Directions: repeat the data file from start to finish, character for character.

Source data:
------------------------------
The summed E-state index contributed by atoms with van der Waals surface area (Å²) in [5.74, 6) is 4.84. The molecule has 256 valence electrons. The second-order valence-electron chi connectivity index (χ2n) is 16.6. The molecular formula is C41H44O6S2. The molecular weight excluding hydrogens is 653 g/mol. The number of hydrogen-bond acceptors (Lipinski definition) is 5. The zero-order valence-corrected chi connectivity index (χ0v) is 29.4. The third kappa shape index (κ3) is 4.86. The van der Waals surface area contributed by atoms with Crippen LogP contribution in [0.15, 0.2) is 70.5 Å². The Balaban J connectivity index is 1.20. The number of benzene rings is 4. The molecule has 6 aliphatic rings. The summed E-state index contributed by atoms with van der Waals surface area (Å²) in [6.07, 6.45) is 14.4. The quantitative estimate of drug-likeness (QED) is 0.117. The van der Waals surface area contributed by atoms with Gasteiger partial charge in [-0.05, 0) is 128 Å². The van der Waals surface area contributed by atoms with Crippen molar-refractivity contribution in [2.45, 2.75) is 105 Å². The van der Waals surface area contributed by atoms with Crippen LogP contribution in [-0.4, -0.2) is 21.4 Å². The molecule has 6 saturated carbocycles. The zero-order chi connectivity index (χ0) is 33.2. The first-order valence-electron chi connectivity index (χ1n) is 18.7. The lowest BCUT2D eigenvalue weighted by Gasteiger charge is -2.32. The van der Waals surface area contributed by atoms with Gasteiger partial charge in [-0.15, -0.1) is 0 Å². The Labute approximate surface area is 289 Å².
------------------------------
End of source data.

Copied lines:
The summed E-state index contributed by atoms with van der Waals surface area (Å²) in [5.74, 6) is 4.84. The molecule has 256 valence electrons. The second-order valence-electron chi connectivity index (χ2n) is 16.6. The molecular formula is C41H44O6S2. The molecular weight excluding hydrogens is 653 g/mol. The number of hydrogen-bond acceptors (Lipinski definition) is 5. The zero-order valence-corrected chi connectivity index (χ0v) is 29.4. The third kappa shape index (κ3) is 4.86. The van der Waals surface area contributed by atoms with Crippen LogP contribution in [0.15, 0.2) is 70.5 Å². The Balaban J connectivity index is 1.20. The number of benzene rings is 4. The molecule has 6 aliphatic rings. The summed E-state index contributed by atoms with van der Waals surface area (Å²) in [6.07, 6.45) is 14.4. The quantitative estimate of drug-likeness (QED) is 0.117. The van der Waals surface area contributed by atoms with Gasteiger partial charge in [-0.05, 0) is 128 Å². The van der Waals surface area contributed by atoms with Crippen molar-refractivity contribution in [2.45, 2.75) is 105 Å². The van der Waals surface area contributed by atoms with Crippen LogP contribution in [-0.4, -0.2) is 21.4 Å². The molecule has 6 saturated carbocycles. The zero-order chi connectivity index (χ0) is 33.2. The first-order valence-electron chi connectivity index (χ1n) is 18.7. The lowest BCUT2D eigenvalue weighted by Gasteiger charge is -2.32. The van der Waals surface area contributed by atoms with Gasteiger partial charge in [-0.15, -0.1) is 0 Å². The Labute approximate surface area is 289 Å².